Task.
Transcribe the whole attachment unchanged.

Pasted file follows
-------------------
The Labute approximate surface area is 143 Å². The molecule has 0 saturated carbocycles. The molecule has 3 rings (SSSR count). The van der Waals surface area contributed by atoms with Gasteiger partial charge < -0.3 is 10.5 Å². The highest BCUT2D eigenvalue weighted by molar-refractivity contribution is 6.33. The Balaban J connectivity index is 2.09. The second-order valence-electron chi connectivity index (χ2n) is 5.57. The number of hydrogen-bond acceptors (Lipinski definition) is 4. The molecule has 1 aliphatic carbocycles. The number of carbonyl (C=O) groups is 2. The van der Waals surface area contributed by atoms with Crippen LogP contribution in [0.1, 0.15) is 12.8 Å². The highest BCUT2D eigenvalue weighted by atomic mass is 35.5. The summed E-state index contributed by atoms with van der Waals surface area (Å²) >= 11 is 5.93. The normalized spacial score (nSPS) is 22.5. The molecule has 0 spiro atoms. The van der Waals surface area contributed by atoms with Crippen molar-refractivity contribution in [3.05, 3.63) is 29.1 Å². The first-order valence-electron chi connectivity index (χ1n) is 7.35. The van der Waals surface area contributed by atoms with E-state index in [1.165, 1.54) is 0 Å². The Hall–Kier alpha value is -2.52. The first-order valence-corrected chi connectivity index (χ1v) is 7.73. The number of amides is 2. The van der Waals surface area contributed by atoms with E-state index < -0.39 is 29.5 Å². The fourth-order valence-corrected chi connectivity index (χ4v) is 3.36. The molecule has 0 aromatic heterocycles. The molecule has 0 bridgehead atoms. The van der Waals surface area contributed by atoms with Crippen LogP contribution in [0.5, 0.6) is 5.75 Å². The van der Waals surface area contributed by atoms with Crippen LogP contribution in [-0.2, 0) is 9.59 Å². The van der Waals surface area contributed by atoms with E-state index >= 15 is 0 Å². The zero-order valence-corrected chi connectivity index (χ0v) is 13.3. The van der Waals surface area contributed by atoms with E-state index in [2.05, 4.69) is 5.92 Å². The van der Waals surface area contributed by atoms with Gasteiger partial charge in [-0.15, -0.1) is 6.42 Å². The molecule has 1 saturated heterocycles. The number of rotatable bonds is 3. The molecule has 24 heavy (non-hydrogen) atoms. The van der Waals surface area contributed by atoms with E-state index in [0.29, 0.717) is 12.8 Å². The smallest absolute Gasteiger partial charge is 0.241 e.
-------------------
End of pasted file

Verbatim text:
The Labute approximate surface area is 143 Å². The molecule has 0 saturated carbocycles. The molecule has 3 rings (SSSR count). The van der Waals surface area contributed by atoms with Gasteiger partial charge < -0.3 is 10.5 Å². The highest BCUT2D eigenvalue weighted by molar-refractivity contribution is 6.33. The Balaban J connectivity index is 2.09. The second-order valence-electron chi connectivity index (χ2n) is 5.57. The number of hydrogen-bond acceptors (Lipinski definition) is 4. The molecule has 1 aliphatic carbocycles. The number of carbonyl (C=O) groups is 2. The van der Waals surface area contributed by atoms with Crippen LogP contribution in [0.1, 0.15) is 12.8 Å². The highest BCUT2D eigenvalue weighted by atomic mass is 35.5. The summed E-state index contributed by atoms with van der Waals surface area (Å²) >= 11 is 5.93. The normalized spacial score (nSPS) is 22.5. The molecule has 0 spiro atoms. The van der Waals surface area contributed by atoms with Crippen molar-refractivity contribution in [3.05, 3.63) is 29.1 Å². The first-order valence-electron chi connectivity index (χ1n) is 7.35. The van der Waals surface area contributed by atoms with E-state index in [1.165, 1.54) is 0 Å². The Hall–Kier alpha value is -2.52. The first-order valence-corrected chi connectivity index (χ1v) is 7.73. The number of amides is 2. The van der Waals surface area contributed by atoms with E-state index < -0.39 is 29.5 Å². The fourth-order valence-corrected chi connectivity index (χ4v) is 3.36. The molecule has 0 aromatic heterocycles. The molecule has 0 bridgehead atoms. The van der Waals surface area contributed by atoms with Crippen LogP contribution in [0.5, 0.6) is 5.75 Å². The van der Waals surface area contributed by atoms with Crippen LogP contribution in [-0.2, 0) is 9.59 Å². The van der Waals surface area contributed by atoms with E-state index >= 15 is 0 Å². The zero-order valence-corrected chi connectivity index (χ0v) is 13.3. The van der Waals surface area contributed by atoms with E-state index in [2.05, 4.69) is 5.92 Å². The van der Waals surface area contributed by atoms with Gasteiger partial charge in [-0.15, -0.1) is 6.42 Å². The molecule has 1 saturated heterocycles. The number of rotatable bonds is 3. The molecule has 24 heavy (non-hydrogen) atoms. The van der Waals surface area contributed by atoms with E-state index in [0.29, 0.717) is 12.8 Å². The smallest absolute Gasteiger partial charge is 0.241 e.